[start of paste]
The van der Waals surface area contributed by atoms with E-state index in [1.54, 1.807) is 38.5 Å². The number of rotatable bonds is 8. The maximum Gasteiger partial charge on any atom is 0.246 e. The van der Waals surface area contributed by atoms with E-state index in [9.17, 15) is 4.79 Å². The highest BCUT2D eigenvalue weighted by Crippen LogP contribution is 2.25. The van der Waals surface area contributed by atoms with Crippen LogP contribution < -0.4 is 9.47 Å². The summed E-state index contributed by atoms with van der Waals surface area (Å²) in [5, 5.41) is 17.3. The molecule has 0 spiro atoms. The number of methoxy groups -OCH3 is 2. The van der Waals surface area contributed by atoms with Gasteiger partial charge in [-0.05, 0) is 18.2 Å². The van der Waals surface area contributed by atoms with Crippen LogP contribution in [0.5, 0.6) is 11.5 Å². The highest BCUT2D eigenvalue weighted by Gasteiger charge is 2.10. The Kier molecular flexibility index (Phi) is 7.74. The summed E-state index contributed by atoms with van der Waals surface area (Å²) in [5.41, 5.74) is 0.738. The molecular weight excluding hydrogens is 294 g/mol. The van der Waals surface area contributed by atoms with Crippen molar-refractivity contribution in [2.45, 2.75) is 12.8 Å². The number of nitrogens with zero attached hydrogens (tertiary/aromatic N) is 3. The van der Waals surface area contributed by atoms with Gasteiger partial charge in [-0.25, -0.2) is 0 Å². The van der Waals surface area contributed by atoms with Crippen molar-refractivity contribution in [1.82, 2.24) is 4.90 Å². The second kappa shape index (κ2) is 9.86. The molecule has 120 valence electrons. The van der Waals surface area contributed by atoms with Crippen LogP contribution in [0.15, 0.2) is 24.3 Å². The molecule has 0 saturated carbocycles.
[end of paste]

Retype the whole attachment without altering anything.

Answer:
The van der Waals surface area contributed by atoms with E-state index in [1.54, 1.807) is 38.5 Å². The number of rotatable bonds is 8. The maximum Gasteiger partial charge on any atom is 0.246 e. The van der Waals surface area contributed by atoms with E-state index in [9.17, 15) is 4.79 Å². The highest BCUT2D eigenvalue weighted by Crippen LogP contribution is 2.25. The van der Waals surface area contributed by atoms with Crippen LogP contribution < -0.4 is 9.47 Å². The summed E-state index contributed by atoms with van der Waals surface area (Å²) in [5, 5.41) is 17.3. The molecule has 0 spiro atoms. The number of methoxy groups -OCH3 is 2. The van der Waals surface area contributed by atoms with Gasteiger partial charge in [-0.05, 0) is 18.2 Å². The van der Waals surface area contributed by atoms with Crippen LogP contribution in [0.5, 0.6) is 11.5 Å². The highest BCUT2D eigenvalue weighted by Gasteiger charge is 2.10. The Kier molecular flexibility index (Phi) is 7.74. The summed E-state index contributed by atoms with van der Waals surface area (Å²) in [5.41, 5.74) is 0.738. The molecular weight excluding hydrogens is 294 g/mol. The van der Waals surface area contributed by atoms with Crippen molar-refractivity contribution in [2.45, 2.75) is 12.8 Å². The number of nitrogens with zero attached hydrogens (tertiary/aromatic N) is 3. The van der Waals surface area contributed by atoms with Gasteiger partial charge in [-0.25, -0.2) is 0 Å². The van der Waals surface area contributed by atoms with Crippen molar-refractivity contribution in [1.82, 2.24) is 4.90 Å². The second kappa shape index (κ2) is 9.86. The molecule has 120 valence electrons. The van der Waals surface area contributed by atoms with Crippen LogP contribution in [0.15, 0.2) is 24.3 Å². The molecule has 0 saturated carbocycles.